1 The process and business reason

The use of leverage (debt) enhances expected returns to the private equity firm. By putting in as little of their own money as possible, PE firms can achieve a large return on equity (ROE) and internal rate of return … Read more

Discount rate – How 2 best account it

Discount rate used in discounted cash flow models incorporates the time value of money (the risk-free rate) and a risk premium build from distinct components

What are related parties?

What are related parties – Related parties are relationships in which one party has the ability to control or significantly influence the economic and operating decisions of another. Transactions with related parties are a common feature of business. Typically related party relationships include the following:

  • Enterprises controlled or controlling one another, such as subsidiaries and joint venturesWhat are related parties
  • Individuals having an interest in the enterprise that gives them significant influence over the enterprise, such as majority owners
  • Key management personnel responsible for planning, directing and controlling the activities of the reporting enterprise, including close members of families of these individuals

Parties are considered related when one of the parties has control over the other or is able to exert considerable influenceRead more

Historical cost measurement

Historical cost measurement – The historical cost of an asset is the amount paid for it and the historical cost of a liability is the amount received in respect of it or the amount expected to be paid to satisfy it.USD

Historical cost accounting is interpreted to require that the amount at which an asset is stated in the accounts should not exceed the amount expected to be recovered from either its use or its sale (its recoverable amount). Historical cost as it is understood is therefore recoverable historical cost.

Recoverable amount is usually considered to be the higher of an asset’s realisable value and its value in use. The resulting recoverable historical cost tree for determining an asset’s recoverable Read more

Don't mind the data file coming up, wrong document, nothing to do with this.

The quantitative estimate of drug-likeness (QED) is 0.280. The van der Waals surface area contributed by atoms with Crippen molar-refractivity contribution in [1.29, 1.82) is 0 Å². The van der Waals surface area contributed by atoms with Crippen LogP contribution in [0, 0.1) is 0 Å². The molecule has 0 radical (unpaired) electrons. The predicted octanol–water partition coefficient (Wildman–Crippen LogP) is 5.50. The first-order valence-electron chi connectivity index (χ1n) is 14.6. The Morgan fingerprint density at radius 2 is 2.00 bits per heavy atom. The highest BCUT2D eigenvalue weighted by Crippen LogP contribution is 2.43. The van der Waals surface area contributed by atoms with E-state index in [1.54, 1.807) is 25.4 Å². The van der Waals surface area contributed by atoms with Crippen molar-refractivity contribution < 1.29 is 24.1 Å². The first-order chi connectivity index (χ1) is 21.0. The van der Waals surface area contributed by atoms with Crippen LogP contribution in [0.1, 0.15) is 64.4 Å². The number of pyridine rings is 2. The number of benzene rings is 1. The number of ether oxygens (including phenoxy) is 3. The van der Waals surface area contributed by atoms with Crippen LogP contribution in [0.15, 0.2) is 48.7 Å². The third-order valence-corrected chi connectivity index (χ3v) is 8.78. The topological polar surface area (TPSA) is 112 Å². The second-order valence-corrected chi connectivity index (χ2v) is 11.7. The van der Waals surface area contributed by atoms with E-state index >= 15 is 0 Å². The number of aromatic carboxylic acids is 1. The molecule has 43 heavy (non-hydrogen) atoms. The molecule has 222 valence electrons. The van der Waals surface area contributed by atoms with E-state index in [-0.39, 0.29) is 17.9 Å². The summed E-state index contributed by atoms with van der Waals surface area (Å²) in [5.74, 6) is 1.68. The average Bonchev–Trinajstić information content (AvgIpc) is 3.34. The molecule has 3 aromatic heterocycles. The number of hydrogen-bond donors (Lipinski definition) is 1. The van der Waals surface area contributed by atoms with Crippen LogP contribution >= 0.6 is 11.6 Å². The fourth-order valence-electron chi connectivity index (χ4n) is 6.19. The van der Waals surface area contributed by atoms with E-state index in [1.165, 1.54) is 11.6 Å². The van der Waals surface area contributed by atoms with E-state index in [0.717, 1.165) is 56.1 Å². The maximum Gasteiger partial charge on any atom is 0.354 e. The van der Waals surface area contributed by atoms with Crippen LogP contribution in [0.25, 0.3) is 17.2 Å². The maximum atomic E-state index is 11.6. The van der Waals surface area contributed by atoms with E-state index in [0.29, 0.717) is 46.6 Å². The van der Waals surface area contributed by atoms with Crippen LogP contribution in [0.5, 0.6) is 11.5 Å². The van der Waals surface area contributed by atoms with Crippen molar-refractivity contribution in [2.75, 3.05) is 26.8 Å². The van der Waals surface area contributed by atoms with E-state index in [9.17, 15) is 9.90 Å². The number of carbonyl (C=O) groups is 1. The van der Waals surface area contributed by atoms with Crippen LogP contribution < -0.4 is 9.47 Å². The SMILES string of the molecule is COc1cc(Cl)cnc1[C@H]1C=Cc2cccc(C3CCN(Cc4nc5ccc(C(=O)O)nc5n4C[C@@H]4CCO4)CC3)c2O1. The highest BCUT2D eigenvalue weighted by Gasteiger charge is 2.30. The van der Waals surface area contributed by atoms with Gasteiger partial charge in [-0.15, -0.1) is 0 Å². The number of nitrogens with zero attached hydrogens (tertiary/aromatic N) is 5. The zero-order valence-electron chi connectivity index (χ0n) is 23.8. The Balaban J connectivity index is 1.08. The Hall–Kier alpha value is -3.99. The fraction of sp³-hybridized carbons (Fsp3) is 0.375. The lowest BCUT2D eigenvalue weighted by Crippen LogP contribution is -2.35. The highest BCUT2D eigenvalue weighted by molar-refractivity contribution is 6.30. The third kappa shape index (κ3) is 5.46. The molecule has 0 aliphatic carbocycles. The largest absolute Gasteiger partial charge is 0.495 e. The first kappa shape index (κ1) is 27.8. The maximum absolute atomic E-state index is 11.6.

Calculating the value of an acquisition – How 2 complete it best

Calculating the value of an acquisition – This is a detailed example of calculating the fair value of an acquisition, using a logical step by step approach and realistic assumptions and determinations based on transaction and market data. Identifying and valuing intangible asset(s) is a broad endeavor and requires careful consideration of; factors specific to each business, the transaction structure, identifying the primary income generating asset, determining the discount rates, estimating the useful lives for identified intangibles. Examples of such intangibles include customer contracts, trademarks, brands, etc.


The Deal Fortune, Inc. acquired M&P Company on January 1, 2017. Consideration was $30 million cash plus additional contingent consideration, as follows:


  • Below 1 million: Nil Calculating the value of
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Customer relationships valuation


Customer relationships valuation is based on valuation model. Here such a valuation model is presented to value customer contracts and the related customer relationship and the non-contractual customer relationships, as per IFRS 3 Business Combinations.

References (to familiarise yourself with the subject):

Customer contracts and the related customer relationships
– Non-contractual customer relationships
Order or production backlog

What are the inputs to the model?


Revenue – represents revenue from existing customer relationships for existing products. Includes contractual and non-contractual relationships (even those without current backlog or commitments). Separate valuation of a backlog revenue intangible asset can be considered if and when such backlog exists.

The model assumes a “market participant” point of view, therefore revenue/earnings … Read more